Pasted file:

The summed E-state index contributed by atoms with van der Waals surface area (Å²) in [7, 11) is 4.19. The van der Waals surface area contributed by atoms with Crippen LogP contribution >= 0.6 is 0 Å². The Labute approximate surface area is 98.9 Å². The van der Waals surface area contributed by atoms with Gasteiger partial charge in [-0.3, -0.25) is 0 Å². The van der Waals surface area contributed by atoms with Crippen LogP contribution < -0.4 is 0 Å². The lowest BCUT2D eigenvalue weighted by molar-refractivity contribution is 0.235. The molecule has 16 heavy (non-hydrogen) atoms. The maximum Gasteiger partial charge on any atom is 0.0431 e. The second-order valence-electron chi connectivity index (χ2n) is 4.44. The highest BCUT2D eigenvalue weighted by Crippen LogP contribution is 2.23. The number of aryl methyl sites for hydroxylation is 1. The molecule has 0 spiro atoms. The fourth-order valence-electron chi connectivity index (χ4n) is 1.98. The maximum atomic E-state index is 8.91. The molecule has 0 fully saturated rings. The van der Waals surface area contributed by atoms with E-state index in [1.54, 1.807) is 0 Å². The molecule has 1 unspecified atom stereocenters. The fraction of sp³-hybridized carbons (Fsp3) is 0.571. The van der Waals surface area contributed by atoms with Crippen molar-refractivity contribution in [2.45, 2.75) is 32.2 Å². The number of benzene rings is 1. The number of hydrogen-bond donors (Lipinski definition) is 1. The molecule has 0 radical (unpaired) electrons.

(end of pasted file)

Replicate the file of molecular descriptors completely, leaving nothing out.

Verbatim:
The summed E-state index contributed by atoms with van der Waals surface area (Å²) in [7, 11) is 4.19. The van der Waals surface area contributed by atoms with Crippen LogP contribution >= 0.6 is 0 Å². The Labute approximate surface area is 98.9 Å². The van der Waals surface area contributed by atoms with Gasteiger partial charge in [-0.3, -0.25) is 0 Å². The van der Waals surface area contributed by atoms with Crippen LogP contribution < -0.4 is 0 Å². The lowest BCUT2D eigenvalue weighted by molar-refractivity contribution is 0.235. The molecule has 16 heavy (non-hydrogen) atoms. The maximum Gasteiger partial charge on any atom is 0.0431 e. The second-order valence-electron chi connectivity index (χ2n) is 4.44. The highest BCUT2D eigenvalue weighted by Crippen LogP contribution is 2.23. The number of aryl methyl sites for hydroxylation is 1. The molecule has 0 spiro atoms. The fourth-order valence-electron chi connectivity index (χ4n) is 1.98. The maximum atomic E-state index is 8.91. The molecule has 0 fully saturated rings. The van der Waals surface area contributed by atoms with E-state index in [1.54, 1.807) is 0 Å². The molecule has 1 unspecified atom stereocenters. The fraction of sp³-hybridized carbons (Fsp3) is 0.571. The van der Waals surface area contributed by atoms with Crippen molar-refractivity contribution in [2.45, 2.75) is 32.2 Å². The number of benzene rings is 1. The number of hydrogen-bond donors (Lipinski definition) is 1. The molecule has 0 radical (unpaired) electrons.